Muscles are the ultimate self-tuning organs. If you rely on them to perform daily labor, they respond by growing bigger and stronger. But if you don’t give them anything useful to do, they shrink. That way, your body saves on the metabolic cost of keeping them alive. After all, the more muscles you have, the more calories you burn, even at rest—and your frugal body isn’t willing to waste all that valuable fuel.
In the modern world, where the hardest labor many people do is to reach across the sofa for the TV remote, our daily activity just isn’t enough to keep our muscles healthy. To fill the gap, we created exercise—basically, a practice in which we lift heavy things and then put them down in exactly the same place, or run like crazy on a machine without actually going anywhere.
Exercise is a thoroughly modern invention. Thousands of years ago, the balance between rest and activity was almost exactly the reverse of what it is today. People spent most of their lives straining their bodies, and if they had a moment of free time, the healthiest thing they could do was rest their weary muscles. Today, we spend most of our lives sitting in one place and thinking hard (or at least trying to look like we’re thinking hard). When we have time off, we use exercise to build and maintain healthy muscles— or, from a more cynical perspective, to give the illusion that our bodies are being put to good use. But if you want to spend your twilight years strong, hearty, and with all the muscular strength you need to pull your bottom off a toilet seat, you need a regular regimen of exercise.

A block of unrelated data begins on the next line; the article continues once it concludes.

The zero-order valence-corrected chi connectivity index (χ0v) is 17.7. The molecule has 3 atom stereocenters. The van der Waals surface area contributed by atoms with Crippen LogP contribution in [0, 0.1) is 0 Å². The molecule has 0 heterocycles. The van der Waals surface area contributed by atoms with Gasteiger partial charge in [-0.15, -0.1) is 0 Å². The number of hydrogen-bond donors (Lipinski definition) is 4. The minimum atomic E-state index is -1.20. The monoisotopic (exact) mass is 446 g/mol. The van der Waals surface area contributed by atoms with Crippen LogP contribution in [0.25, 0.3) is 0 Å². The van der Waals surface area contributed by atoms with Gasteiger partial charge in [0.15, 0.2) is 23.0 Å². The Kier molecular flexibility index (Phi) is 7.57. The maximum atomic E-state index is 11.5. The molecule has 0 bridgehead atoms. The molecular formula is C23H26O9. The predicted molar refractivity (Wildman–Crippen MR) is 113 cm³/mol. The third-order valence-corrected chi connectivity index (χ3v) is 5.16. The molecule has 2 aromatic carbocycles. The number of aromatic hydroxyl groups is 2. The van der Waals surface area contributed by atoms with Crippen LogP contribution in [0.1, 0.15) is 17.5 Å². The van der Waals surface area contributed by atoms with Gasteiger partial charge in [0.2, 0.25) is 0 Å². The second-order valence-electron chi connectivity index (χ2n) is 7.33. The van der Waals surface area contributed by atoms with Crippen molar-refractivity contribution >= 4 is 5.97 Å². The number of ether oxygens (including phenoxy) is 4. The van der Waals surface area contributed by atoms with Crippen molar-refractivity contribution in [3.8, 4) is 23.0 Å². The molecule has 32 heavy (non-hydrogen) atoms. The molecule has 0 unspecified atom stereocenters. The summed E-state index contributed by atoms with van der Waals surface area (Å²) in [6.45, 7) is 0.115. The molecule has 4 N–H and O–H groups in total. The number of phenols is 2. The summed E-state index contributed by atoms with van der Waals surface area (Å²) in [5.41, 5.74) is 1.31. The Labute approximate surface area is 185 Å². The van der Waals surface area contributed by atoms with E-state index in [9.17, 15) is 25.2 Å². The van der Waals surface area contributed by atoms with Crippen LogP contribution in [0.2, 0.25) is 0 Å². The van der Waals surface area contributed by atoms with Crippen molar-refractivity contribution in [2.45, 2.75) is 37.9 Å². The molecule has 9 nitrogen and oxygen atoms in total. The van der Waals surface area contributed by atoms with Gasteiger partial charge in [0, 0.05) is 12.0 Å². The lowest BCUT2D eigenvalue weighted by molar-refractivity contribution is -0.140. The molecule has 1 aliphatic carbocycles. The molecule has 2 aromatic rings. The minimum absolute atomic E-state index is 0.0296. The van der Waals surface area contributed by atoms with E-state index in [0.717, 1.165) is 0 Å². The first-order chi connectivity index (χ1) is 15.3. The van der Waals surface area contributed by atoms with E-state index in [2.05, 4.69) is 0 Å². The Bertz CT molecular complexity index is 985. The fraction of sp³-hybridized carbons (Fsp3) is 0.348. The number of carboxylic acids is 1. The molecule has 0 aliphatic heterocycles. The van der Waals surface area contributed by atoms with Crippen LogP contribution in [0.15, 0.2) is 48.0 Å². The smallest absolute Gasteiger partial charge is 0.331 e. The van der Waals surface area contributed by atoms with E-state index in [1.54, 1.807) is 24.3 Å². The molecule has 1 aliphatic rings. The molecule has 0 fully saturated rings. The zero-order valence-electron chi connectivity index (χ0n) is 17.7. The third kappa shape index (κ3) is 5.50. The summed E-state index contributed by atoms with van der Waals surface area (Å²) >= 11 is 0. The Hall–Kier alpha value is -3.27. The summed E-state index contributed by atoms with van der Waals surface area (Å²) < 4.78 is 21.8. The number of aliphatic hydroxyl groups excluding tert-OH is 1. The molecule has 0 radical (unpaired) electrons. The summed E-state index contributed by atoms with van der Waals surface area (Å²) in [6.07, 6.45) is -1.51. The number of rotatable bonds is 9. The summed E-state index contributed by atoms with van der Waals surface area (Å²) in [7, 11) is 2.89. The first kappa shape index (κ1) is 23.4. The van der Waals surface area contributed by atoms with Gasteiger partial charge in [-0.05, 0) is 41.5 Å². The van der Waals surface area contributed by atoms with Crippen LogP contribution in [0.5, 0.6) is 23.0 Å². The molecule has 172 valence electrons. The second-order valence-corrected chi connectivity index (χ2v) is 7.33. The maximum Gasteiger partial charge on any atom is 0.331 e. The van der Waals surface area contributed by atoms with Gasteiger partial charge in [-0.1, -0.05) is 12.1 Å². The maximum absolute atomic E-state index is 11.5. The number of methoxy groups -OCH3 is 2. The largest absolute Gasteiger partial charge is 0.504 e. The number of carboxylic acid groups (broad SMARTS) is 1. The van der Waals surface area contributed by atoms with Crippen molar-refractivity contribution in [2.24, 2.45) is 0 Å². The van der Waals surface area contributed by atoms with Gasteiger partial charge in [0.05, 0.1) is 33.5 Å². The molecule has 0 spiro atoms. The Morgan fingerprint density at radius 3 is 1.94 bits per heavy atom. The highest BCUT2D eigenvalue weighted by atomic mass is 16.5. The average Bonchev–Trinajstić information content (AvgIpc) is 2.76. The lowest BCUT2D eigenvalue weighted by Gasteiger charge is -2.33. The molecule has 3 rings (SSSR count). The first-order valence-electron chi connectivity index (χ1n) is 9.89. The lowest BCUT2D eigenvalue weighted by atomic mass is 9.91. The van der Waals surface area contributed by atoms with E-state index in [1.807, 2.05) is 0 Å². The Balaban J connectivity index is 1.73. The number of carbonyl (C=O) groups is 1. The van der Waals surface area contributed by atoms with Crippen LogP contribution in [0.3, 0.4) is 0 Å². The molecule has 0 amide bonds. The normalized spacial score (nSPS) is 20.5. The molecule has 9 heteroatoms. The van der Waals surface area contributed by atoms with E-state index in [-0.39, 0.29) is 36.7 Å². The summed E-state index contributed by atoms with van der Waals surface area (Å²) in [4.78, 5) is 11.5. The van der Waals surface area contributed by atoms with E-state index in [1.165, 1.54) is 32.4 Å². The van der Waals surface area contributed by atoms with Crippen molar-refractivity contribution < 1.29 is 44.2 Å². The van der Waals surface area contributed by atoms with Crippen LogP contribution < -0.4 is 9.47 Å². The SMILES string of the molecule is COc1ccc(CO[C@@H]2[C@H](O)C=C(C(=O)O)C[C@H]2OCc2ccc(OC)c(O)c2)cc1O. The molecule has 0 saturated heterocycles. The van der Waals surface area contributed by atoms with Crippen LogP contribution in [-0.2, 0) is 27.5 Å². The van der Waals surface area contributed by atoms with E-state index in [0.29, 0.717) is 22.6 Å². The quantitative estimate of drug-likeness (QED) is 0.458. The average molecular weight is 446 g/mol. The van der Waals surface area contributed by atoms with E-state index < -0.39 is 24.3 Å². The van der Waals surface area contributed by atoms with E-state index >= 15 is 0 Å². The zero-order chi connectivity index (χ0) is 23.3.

As you probably know, there are two basic types of exercise:
• Aerobic exercise. This is the heart-pounding, fast-breathing sort of exercise you perform when jogging, swimming, cycling, or jumping on a trampoline. A regular regimen of aerobic exercise strengthens your heart, improves your lung capacity, and increases your endurance. It has a cascade of other potentially beneficial effects on the body, too—for example, it can improve your coordination, boost your metabolism, and burn fat. However, aerobic exercise isn’t the best way to build your muscles.
• Strength training. This is the intense muscle-straining exercise you perform when lifting weights or doing sit-ups. It makes your muscles contract much more forcefully, but for much shorter periods of time. Although a regular regimen of strength training won’t improve your stamina, it will pump up your muscles.
Both types of exercise are important, and their benefits are complementary. You’ll learn more about aerobic exercise on page 172, when you explore the heart. In the following sections, you’ll learn more about how muscles develop, and you’ll get some practical tips to help with your own strength training.
Source of Information : Oreilly - Your Body Missing Manual